Distracted by blogger burn-out and encroaching illness, I discovered that this week’s blog post was going to be a strenuous task. So, I thought, what do I really like about digital media? What fond memories do I have of first using the internet? And then I remembered: when I was about fifteen, and had nothing in my room but boredom and a computer (well, I guess I had a bed, too), I was hooked on Diesel Sweeties, a pixelated webcomic about indie kids and robots.
Unlike fiction or poetry, or even opinion columns, comic book format (or ‘sequential art’) translates easily to the internet and can become incredibly popular there. It is a way for web users to get their opinions, irks and interests published without bogging it down in long pieces of writing.
Webcomics, a largely free art form, began around 1992 before the internet even came into common use. Comic strips like Where the Buffalo Roam were initially posted on forums like Usenet, but had to be downloaded in order to be seen: with the invention of the internet browser, webcomics are instantly viewable and are easier to browse.
Interestingly, webcomics need not be particularly well drawn: some comics gain kitsch value from being made using nothing but Microsoft’s free MS Paint program. Ally from Hyperbole and a Half has gained a staggering audience through crudely drawn (but hilarious) paint pictures and anecdotes about her extreme social awkwardness; nevertheless, the facial expressions of Ally’s characters really lend themselves to the crazed elements of her writing. Cyanide and Happiness and xkcd use mostly stick figures, but make up for underwhelming artwork with biting wit and relatable content.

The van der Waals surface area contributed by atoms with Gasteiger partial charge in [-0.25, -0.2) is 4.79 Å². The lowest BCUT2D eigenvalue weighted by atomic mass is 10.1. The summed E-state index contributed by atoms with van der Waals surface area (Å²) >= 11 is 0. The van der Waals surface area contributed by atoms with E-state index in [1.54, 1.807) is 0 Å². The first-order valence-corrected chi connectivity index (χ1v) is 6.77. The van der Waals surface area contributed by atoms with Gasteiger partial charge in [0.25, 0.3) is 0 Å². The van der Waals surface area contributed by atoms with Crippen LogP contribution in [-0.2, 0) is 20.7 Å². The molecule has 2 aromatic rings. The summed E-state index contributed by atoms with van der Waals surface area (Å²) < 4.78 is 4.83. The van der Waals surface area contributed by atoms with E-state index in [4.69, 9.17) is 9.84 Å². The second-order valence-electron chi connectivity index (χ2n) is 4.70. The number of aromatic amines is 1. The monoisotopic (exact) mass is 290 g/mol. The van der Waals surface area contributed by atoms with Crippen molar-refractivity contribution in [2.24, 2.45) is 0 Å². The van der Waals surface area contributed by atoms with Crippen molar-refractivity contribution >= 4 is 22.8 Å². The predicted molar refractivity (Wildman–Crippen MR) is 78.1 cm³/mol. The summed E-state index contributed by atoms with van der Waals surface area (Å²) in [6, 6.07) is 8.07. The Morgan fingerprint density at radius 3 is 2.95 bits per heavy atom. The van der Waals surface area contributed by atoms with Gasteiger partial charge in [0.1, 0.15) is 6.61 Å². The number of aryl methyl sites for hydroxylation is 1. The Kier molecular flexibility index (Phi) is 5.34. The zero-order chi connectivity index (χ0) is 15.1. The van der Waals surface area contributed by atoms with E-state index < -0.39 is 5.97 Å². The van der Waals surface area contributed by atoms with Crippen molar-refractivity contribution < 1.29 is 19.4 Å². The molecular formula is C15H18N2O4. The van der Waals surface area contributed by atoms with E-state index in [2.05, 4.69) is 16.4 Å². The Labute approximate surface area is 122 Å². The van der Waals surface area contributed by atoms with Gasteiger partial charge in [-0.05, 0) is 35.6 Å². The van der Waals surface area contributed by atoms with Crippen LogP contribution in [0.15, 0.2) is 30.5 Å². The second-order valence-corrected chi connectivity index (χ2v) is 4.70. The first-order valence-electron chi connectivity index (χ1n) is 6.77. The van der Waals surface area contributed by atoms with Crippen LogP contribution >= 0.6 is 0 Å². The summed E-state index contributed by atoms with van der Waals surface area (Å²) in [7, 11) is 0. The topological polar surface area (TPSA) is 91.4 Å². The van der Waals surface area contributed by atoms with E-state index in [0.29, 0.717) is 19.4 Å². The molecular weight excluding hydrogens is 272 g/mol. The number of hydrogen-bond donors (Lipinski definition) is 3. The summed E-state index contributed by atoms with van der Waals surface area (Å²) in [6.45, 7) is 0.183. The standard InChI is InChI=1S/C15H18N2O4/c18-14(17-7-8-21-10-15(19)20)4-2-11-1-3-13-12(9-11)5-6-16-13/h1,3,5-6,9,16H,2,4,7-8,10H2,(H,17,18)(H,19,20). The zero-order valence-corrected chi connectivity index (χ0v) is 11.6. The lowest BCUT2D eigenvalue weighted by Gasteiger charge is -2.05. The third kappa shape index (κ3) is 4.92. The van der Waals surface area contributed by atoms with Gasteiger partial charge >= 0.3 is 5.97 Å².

The writers at Comic Book Bin suggest that:
Since their inception during the early days of the Internet, web comics have tended to be less rigid than their printed cousins. Early readers of web comics were much more tolerant of non-traditional content while the low cost of creating and publishing web comics allowed anyone to join the party. Like any new medium, web comics have created a forum for new voices and new creative visions. More importantly, web comics have carved out a growing niche in the world of sequential art that will be evolving continuously for the foreseeable future.
Webcomics allow for greater creativity of form and extremity in perspective. It seems that if you’re getting the content for free, it doesn’t matter if its artwork seems slapdash or its opinions zany or inconsequential. I think that due to their humour and usability, webcomics have the potential (if they haven’t already) to overtake zines as a medium for young people to express themselves.